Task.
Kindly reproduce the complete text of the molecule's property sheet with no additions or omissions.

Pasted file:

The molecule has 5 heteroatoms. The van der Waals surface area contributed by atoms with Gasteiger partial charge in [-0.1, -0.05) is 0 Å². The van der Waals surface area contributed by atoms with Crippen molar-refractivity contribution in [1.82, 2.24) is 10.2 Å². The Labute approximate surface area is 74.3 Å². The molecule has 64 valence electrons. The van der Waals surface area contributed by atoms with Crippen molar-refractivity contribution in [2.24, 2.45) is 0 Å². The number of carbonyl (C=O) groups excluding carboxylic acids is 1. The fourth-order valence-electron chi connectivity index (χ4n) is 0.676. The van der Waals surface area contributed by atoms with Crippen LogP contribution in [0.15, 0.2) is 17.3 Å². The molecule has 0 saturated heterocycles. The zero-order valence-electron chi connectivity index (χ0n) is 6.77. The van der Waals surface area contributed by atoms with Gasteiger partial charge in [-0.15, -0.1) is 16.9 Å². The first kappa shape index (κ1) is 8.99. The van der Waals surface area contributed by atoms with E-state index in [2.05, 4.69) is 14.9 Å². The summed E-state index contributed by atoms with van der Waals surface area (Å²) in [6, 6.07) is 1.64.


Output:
The molecule has 5 heteroatoms. The van der Waals surface area contributed by atoms with Gasteiger partial charge in [-0.1, -0.05) is 0 Å². The van der Waals surface area contributed by atoms with Crippen molar-refractivity contribution in [1.82, 2.24) is 10.2 Å². The Labute approximate surface area is 74.3 Å². The molecule has 64 valence electrons. The van der Waals surface area contributed by atoms with Crippen molar-refractivity contribution in [2.24, 2.45) is 0 Å². The number of carbonyl (C=O) groups excluding carboxylic acids is 1. The fourth-order valence-electron chi connectivity index (χ4n) is 0.676. The van der Waals surface area contributed by atoms with Crippen LogP contribution in [0.15, 0.2) is 17.3 Å². The molecule has 0 saturated heterocycles. The zero-order valence-electron chi connectivity index (χ0n) is 6.77. The van der Waals surface area contributed by atoms with Gasteiger partial charge in [-0.15, -0.1) is 16.9 Å². The first kappa shape index (κ1) is 8.99. The van der Waals surface area contributed by atoms with E-state index in [2.05, 4.69) is 14.9 Å². The summed E-state index contributed by atoms with van der Waals surface area (Å²) in [6, 6.07) is 1.64.